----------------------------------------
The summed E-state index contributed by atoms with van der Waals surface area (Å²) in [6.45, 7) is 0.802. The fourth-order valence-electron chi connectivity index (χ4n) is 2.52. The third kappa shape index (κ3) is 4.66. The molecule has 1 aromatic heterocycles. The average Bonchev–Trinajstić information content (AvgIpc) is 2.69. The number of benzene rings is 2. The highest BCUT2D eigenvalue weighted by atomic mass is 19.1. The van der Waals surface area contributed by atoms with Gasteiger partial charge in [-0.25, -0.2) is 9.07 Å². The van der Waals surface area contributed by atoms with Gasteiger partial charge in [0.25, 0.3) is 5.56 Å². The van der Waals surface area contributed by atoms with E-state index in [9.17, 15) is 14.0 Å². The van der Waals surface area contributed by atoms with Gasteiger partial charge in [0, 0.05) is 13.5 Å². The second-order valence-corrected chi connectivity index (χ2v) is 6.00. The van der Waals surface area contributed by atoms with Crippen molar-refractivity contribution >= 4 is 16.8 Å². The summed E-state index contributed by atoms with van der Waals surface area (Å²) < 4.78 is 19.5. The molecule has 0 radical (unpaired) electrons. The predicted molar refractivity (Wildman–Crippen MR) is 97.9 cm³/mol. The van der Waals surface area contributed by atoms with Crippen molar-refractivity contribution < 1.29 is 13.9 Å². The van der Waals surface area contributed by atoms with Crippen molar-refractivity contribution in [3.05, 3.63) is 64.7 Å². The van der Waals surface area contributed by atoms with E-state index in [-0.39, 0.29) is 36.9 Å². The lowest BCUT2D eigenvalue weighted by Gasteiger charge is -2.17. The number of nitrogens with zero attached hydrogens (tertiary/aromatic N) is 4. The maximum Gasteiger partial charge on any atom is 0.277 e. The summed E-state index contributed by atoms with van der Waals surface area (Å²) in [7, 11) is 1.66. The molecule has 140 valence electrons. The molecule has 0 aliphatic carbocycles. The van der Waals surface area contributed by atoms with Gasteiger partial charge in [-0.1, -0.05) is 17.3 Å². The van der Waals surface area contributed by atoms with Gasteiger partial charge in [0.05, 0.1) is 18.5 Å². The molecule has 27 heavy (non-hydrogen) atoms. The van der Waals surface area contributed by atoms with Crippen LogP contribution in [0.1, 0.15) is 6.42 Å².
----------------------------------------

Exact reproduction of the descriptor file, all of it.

The summed E-state index contributed by atoms with van der Waals surface area (Å²) in [6.45, 7) is 0.802. The fourth-order valence-electron chi connectivity index (χ4n) is 2.52. The third kappa shape index (κ3) is 4.66. The molecule has 1 aromatic heterocycles. The average Bonchev–Trinajstić information content (AvgIpc) is 2.69. The number of benzene rings is 2. The highest BCUT2D eigenvalue weighted by atomic mass is 19.1. The van der Waals surface area contributed by atoms with Gasteiger partial charge in [-0.25, -0.2) is 9.07 Å². The van der Waals surface area contributed by atoms with Gasteiger partial charge in [0.25, 0.3) is 5.56 Å². The van der Waals surface area contributed by atoms with E-state index in [9.17, 15) is 14.0 Å². The van der Waals surface area contributed by atoms with Gasteiger partial charge in [0, 0.05) is 13.5 Å². The second-order valence-corrected chi connectivity index (χ2v) is 6.00. The van der Waals surface area contributed by atoms with Crippen molar-refractivity contribution >= 4 is 16.8 Å². The summed E-state index contributed by atoms with van der Waals surface area (Å²) < 4.78 is 19.5. The molecule has 0 radical (unpaired) electrons. The predicted molar refractivity (Wildman–Crippen MR) is 97.9 cm³/mol. The van der Waals surface area contributed by atoms with Crippen molar-refractivity contribution < 1.29 is 13.9 Å². The van der Waals surface area contributed by atoms with Crippen molar-refractivity contribution in [3.05, 3.63) is 64.7 Å². The van der Waals surface area contributed by atoms with E-state index in [-0.39, 0.29) is 36.9 Å². The lowest BCUT2D eigenvalue weighted by Gasteiger charge is -2.17. The number of nitrogens with zero attached hydrogens (tertiary/aromatic N) is 4. The maximum Gasteiger partial charge on any atom is 0.277 e. The summed E-state index contributed by atoms with van der Waals surface area (Å²) in [7, 11) is 1.66. The molecule has 140 valence electrons. The molecule has 0 aliphatic carbocycles. The van der Waals surface area contributed by atoms with Gasteiger partial charge in [-0.1, -0.05) is 17.3 Å². The van der Waals surface area contributed by atoms with Gasteiger partial charge in [0.05, 0.1) is 18.5 Å². The molecule has 27 heavy (non-hydrogen) atoms. The van der Waals surface area contributed by atoms with Crippen LogP contribution in [0.1, 0.15) is 6.42 Å².